I see a great deal of social comment in many of those with a really world wide theme. Regarding comments on compressors, in the case of sanctioned works at least around here, they usually paint in the larger areas with brushes, then use a compressor to add the shading. (I worked on several large works here and in my previous community, the artist drew the outlines and indicated what color what section then members of the community did the brush work, with the artist returning along the way to help and bit and then spending as much as a week on the air brushing). I will try to remember to take some pictures of some of the pieces. What they often do is paint large works on walls they are often having to repaint due to tagging. Those juveniles who have been recently caught tagging are sentenced to helping paint them, and members of the community such as myself fill in as adult overseers and helpers.
I have also heard from some of the taggers the small compressor which Sears sells as a best seller is popular as it can be run off a car battery and is reasonably quiet. They like them for larger works. In various areas of the US at different times tagging has gone mainstream. I want to say it was in Portland that a youth organization provided studio space and technical assistance to convicted juvenile taggers to encourage the development of their artistic talent and they had an art showing that traveled the country hm about six or eight years ago which I saw in Dallas. Another group was mentioned at the time that took convicted juvenile taggers in I want to say New York City area and taught them to build furniture and they had had a traveling show where each built a chair off the same pattern and painted it in their own unique style. After the show there was an auction and the money went for providing college educations and further art instruction. I understand many of the chairs were beautiful and unique and sold for some pretty high prices.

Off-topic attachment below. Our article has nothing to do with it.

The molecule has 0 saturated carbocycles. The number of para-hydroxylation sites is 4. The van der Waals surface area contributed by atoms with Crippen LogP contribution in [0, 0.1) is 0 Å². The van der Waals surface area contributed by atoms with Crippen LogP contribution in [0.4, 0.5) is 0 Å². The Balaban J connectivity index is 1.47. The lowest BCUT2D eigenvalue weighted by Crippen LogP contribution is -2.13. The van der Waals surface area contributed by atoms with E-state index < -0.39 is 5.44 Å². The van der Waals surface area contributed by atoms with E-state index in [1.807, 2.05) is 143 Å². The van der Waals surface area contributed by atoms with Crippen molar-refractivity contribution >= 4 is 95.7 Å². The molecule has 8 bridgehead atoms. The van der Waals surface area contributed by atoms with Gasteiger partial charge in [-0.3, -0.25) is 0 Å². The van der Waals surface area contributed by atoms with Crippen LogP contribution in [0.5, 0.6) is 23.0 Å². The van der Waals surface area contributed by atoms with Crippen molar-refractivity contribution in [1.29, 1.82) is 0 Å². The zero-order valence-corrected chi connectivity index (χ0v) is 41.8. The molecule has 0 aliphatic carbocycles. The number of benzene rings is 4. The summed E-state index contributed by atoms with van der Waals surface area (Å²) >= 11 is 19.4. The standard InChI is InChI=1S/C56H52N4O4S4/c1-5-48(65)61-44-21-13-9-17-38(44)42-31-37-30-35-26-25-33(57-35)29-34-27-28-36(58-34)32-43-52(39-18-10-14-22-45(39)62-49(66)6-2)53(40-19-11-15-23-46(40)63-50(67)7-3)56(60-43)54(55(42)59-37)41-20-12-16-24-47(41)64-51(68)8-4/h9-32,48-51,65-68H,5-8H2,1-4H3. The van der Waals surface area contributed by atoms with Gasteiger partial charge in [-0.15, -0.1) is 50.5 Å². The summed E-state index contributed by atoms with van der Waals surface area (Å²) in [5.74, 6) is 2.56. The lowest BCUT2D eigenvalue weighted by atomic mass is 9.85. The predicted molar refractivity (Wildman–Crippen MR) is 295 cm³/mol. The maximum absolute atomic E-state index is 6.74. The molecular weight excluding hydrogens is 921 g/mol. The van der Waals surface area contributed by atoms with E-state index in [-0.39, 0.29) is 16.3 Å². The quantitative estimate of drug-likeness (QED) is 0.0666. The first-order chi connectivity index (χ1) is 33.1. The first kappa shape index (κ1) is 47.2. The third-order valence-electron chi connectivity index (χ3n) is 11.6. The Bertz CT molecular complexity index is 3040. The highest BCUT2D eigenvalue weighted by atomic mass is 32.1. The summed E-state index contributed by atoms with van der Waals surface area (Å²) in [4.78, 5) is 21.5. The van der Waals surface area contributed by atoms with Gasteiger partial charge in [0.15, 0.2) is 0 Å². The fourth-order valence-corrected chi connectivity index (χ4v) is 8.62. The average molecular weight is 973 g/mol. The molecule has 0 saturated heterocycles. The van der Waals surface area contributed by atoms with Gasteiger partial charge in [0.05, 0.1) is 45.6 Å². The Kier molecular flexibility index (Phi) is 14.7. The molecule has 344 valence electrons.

Now I think I want to look further into these things.
Here in France, I think there is a difference between "tagging" -- those scribbles or just initials that look like vandalism (and often is) and "painting", which is done by people with talent and an artistic purpose in mind.
Kerouac, reading the signs on the building on #60, I'm surprised they are still making "logement de fonction" -- I thought those went out years ago. For you who don't live in France, these were housing for people on the job, for example, schoolteachers in villages or small towns were housed as part of their jobs. Given housing prices in Paris, I'm surprised they are still doing it.
Paris has lots of buildings (or apartments in private buildings) for postal workers, metro workers, railway workers, schoolteachers, electricity and gas workers, etc. It is precisely due to the housing prices of Paris that the system continues.
I wish there were fewer tags and more paintings in my neighborhood. Living surrounded by railway tracks, I can't even begin to describe how many tags there are to see...
I'm pretty sure "tagging" always refers to the name-writing on buildings, no matter where it occurs.
It can be really infuriating. Those of you who have seen pictures of my neighborhood or who know countries with similar economies will know how hard people struggle to achieve decent housing. There is a block house being built in my neighborhood -- very small, but nice. A few days ago some ornamental iron work went up on the wall in front of the property, along with a white drive-way gates. Yesterday I passed to see the gates completely covered with ugly tagging.
The main post office of the 17th arrondissement in Paris is being renovated, and during that time the scaffolding has become a graffiti museum. When the renovation is finished, the works will be auctioned off to charity.
Another group was mentioned at the time that took convicted juvenile taggers in I want to say New York City area and taught them to build furniture and they had had a traveling show where each built a chair off the same pattern and painted it in their own unique style. After the show there was an auction and the money went for providing college educations and further art instruction. I understand many of the chairs were beautiful and unique and sold for some pretty high prices.